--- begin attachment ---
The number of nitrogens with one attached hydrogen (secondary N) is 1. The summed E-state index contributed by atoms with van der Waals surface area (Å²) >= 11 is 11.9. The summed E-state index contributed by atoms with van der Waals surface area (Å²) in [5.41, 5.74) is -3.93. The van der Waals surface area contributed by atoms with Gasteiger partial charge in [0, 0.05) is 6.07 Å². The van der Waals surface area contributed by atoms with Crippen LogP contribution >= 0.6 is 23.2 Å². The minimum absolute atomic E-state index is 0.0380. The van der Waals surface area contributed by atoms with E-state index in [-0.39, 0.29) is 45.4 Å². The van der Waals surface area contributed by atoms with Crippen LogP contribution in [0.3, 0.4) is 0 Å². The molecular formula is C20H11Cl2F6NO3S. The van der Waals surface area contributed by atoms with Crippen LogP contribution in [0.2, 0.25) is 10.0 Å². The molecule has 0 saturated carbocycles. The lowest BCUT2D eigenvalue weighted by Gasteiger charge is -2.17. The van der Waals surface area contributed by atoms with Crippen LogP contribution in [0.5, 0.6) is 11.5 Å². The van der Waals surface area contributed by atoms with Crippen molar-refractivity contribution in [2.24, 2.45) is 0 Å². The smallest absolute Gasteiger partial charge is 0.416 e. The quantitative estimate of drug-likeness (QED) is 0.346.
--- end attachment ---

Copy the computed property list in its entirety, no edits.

The number of nitrogens with one attached hydrogen (secondary N) is 1. The summed E-state index contributed by atoms with van der Waals surface area (Å²) >= 11 is 11.9. The summed E-state index contributed by atoms with van der Waals surface area (Å²) in [5.41, 5.74) is -3.93. The van der Waals surface area contributed by atoms with Gasteiger partial charge in [0, 0.05) is 6.07 Å². The van der Waals surface area contributed by atoms with Crippen LogP contribution >= 0.6 is 23.2 Å². The minimum absolute atomic E-state index is 0.0380. The van der Waals surface area contributed by atoms with E-state index in [-0.39, 0.29) is 45.4 Å². The van der Waals surface area contributed by atoms with Crippen LogP contribution in [0.3, 0.4) is 0 Å². The molecular formula is C20H11Cl2F6NO3S. The van der Waals surface area contributed by atoms with Crippen LogP contribution in [0.2, 0.25) is 10.0 Å². The molecule has 0 saturated carbocycles. The lowest BCUT2D eigenvalue weighted by Gasteiger charge is -2.17. The van der Waals surface area contributed by atoms with Crippen LogP contribution in [0.5, 0.6) is 11.5 Å². The van der Waals surface area contributed by atoms with Crippen molar-refractivity contribution in [2.24, 2.45) is 0 Å². The smallest absolute Gasteiger partial charge is 0.416 e. The quantitative estimate of drug-likeness (QED) is 0.346.